For about 46 percent of Republican Party voters, tonights’s debate among the primary candidates will have some meaning. For the remaining 53 percent, they could care less.
Donald Trump has a commanding lead, as we all know, and as he tells us every time he takes to his Truth Social site. It bears repeating, but it absolutely boggles the mind that a man facing four criminal indictments in four different jurisdictions that include 91 counts of wrongdoing leads all Republican primary presidential candidates. Gerald Ford, Ronald Reagan, George H.W. Bush, and Bob Dole are all spinning in their graves.
Is that what Wednesday night’s debate is at its core? A graveyard of eight wannabe candidates all vying for a lifeless slice of that 46 percent? Is this metaphorically a tree falling in the forest that no one hears for at least 53 percent of tuned-out Republicans? Will it matter if Chris Christie and Ron DeSantis trade acerbic barbs? Will Mike Pence be booed when he repeats — again — "anyone who puts himself over the Constitution should never be president of the United States."
If you want to call it advantageous for concerned citizens — that is the remaining white, middle-aged, upper-middle class Christian Republicans who feign concern — the debate will be more about issues than grievances than if Trump was present.
What issues they will discuss remains to be seen. DeSantis will most likely take every question he gets and spin it back to his main message points — anti-books, anti-trans, antigay, slavery wasn't so bad. Since DeSantis will be the de facto leader among the trailing eight, he will likely come into everyone’s crosshairs. Each one of the debaters will target DeSantis in the hopes of bringing him down so that they can ascend to second place behind Trump and pick up DeSantis’s paltry 14 percent of support.
You’ll have Christie telling viewers that DeSantis isn’t “nice enough.” Oh, the irony there is rich; yet, in Christie's defense, when he was governor of New Jersey, he didn't ban books, deny slavery, or tell his constituents not to say gay. You’ll have DeSantis say “How dare you” to Pence every time the former VP castigates Trump’s behavior on January 6, 2021. DeSantis hopes there will be one or two wavering MAGAs watching the debate who he will convince that he is the next coming of the Donald. Does that mean DeSantis’s goal is to gather as many criminal indictments and impeachments as he can?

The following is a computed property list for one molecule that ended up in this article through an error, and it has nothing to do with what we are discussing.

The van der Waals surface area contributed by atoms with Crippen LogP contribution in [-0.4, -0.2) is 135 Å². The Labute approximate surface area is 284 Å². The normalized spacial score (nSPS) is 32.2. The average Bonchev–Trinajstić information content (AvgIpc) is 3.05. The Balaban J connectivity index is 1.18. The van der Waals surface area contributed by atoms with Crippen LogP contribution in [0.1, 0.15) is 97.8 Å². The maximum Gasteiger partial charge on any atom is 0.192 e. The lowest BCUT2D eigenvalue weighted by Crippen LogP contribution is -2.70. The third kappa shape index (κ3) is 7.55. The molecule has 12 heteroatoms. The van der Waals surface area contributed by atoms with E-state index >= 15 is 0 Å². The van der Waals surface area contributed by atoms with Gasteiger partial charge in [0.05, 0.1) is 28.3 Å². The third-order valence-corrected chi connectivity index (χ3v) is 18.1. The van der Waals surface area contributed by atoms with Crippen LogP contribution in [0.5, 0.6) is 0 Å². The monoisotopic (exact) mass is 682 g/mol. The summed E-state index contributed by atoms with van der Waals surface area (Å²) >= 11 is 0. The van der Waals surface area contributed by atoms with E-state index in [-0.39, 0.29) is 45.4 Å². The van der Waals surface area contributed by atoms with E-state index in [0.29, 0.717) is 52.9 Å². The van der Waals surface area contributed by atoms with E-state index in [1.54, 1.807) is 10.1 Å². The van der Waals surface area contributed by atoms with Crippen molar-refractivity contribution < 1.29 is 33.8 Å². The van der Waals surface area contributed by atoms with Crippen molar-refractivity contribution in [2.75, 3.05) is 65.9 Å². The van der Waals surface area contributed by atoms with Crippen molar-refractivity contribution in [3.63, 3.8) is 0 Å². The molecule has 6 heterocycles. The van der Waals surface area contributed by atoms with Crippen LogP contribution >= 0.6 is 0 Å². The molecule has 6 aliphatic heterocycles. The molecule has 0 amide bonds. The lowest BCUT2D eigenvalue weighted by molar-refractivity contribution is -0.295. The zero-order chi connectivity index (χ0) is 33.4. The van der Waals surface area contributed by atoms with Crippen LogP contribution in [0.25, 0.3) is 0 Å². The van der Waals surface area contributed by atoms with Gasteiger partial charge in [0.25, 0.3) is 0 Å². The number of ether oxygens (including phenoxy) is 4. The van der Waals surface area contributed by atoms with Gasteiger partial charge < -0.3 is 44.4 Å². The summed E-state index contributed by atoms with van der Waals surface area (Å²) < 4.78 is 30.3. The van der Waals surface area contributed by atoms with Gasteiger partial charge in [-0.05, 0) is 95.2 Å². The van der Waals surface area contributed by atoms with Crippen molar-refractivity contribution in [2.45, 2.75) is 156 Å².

And for Pence? Well, his “courage” for speaking out against Trump’s January 6 shenanigans stops there. You will see Pence fawning over the “record President Trump and I worked on together.” Pence thinks he can have it both ways. Call Donald a naughty man, but then turn around and take credit for what Donald did — which we all know is limited to trying to overturn the Constitution, lower taxes on the rich, and load the courts with religious zealots. The latter, of course, is right up Pence’s sanctimonious alley.
And as for Nikki Haley, Vivek Ramaswamy, and Tim Scott? The misogynist and racist Republican voters watching will wonder why that “young lady” and “colored people” are up on that debate stage. Do these three not realize that there is no real room for women or people of color in the Republican Party?
So that leaves us with — who cares? Now you see why Trump decided not to get in the middle of what will truly be a clown show. Too bad, because having the top clown there would have made sure that the entire debate was about relitigating the 2020 presidential election. And maybe that’s why his attorneys were likely vehement that Trump stay away from the debate.
Finally, and on a serious note, these eight debaters are likely to be asked if they think the 2020 presidential election was rigged. If each one of them does not answer no, then we can assume that whoever answers yes is complicit in Trump's scheme to undermine the results of that election. They all need to be unequivocal in saying that Joe Biden in the legitimate president of the United States.